If I had to pick the great American poet, I'd hate you for asking, but on any given day, Frost would be one of the folks I'd likely name (as would Whitman, Lowell, and Williams). This isn't one of his major poems, but in just eight lines, conveys some of the melancholy of spring that few poets seem to get as well as Frost did (most tend to go with fall/winter for that mood), starting with the beauty of the butterflies and flowers, and ending on the note that they're inherently ephemeral.
(His poem The Hyla Brook is another in this vein.)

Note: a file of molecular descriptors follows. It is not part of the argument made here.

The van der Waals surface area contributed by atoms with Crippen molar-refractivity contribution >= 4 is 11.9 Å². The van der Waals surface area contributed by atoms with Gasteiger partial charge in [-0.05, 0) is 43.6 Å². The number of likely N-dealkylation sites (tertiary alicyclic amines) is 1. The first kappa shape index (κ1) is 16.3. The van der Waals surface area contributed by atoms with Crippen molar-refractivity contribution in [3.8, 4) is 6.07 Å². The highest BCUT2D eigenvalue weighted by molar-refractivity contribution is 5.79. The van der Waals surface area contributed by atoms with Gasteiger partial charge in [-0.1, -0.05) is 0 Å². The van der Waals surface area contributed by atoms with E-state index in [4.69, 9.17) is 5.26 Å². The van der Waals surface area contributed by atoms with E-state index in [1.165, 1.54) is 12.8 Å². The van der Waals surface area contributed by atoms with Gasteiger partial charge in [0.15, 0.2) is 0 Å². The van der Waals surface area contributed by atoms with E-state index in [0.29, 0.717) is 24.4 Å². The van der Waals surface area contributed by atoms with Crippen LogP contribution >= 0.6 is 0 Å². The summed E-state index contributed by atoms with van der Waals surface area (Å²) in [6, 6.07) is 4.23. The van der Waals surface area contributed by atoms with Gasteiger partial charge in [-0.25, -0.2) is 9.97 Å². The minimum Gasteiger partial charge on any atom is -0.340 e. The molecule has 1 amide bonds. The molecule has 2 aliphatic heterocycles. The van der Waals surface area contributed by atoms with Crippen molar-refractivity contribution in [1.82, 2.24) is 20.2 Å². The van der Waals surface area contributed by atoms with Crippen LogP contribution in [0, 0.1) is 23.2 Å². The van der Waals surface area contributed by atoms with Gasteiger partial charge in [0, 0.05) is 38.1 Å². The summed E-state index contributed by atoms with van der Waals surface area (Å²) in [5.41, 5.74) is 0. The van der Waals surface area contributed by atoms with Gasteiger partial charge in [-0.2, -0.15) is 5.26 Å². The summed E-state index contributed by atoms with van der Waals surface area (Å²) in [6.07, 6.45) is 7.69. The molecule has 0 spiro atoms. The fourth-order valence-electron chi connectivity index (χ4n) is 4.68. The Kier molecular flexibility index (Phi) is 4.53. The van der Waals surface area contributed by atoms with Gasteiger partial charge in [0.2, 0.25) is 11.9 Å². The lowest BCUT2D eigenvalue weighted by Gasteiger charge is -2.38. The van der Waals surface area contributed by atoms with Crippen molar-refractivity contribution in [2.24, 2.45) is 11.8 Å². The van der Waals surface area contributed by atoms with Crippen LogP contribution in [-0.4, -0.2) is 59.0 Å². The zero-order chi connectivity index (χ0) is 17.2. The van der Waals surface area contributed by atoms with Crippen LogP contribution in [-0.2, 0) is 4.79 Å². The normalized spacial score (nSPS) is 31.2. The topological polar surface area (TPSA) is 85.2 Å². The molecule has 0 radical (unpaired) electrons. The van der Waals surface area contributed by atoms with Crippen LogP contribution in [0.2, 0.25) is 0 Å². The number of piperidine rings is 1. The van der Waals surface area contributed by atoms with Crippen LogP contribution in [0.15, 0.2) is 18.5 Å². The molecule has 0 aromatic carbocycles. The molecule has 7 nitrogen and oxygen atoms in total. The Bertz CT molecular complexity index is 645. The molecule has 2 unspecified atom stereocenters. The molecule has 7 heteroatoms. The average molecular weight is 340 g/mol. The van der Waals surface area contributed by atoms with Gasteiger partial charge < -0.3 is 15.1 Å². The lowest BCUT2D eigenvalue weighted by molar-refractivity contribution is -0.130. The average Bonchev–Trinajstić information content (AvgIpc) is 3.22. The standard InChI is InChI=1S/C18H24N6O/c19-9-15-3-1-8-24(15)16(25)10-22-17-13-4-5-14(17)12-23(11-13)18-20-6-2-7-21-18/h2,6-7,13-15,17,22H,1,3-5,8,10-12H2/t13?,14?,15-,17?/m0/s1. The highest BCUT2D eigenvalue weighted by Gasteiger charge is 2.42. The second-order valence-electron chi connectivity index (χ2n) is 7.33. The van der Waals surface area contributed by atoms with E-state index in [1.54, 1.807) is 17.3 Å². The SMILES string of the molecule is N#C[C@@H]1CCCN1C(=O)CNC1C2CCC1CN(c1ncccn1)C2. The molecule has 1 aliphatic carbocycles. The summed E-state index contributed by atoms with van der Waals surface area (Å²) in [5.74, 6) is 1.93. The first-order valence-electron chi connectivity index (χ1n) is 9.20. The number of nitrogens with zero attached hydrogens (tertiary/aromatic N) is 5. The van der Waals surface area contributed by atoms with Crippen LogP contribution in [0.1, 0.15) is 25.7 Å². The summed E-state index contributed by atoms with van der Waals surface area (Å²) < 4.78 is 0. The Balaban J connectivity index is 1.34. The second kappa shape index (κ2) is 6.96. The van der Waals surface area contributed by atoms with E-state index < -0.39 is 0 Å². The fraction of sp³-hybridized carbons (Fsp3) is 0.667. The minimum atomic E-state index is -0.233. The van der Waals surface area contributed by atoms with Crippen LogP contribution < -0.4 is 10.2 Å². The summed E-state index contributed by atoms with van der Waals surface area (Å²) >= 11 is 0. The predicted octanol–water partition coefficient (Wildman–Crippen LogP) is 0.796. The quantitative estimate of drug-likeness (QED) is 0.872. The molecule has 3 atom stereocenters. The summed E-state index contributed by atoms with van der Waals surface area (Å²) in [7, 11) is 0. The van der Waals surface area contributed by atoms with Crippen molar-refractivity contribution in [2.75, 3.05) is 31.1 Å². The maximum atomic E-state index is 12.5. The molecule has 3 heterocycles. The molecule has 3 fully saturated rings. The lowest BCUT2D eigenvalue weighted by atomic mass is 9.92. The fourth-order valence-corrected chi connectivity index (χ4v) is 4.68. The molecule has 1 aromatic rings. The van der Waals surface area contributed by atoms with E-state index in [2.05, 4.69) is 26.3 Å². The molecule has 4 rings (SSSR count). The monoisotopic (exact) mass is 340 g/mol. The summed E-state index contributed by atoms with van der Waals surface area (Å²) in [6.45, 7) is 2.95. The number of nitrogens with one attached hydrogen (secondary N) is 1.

Blue-Butterfly Day by Robert Frost
It is blue-butterfly day here in spring, And with these sky-flakes down in flurry on flurry There is more unmixed color on the wing Than flowers will show for days unless they hurry.
But these are flowers that fly and all but sing: And now from having ridden out desire They lie closed over in the wind and cling Where wheels have freshly sliced the April mire.
Nice poem. One of the greatest poet.
Thanks. His last line packed a hell of a punch!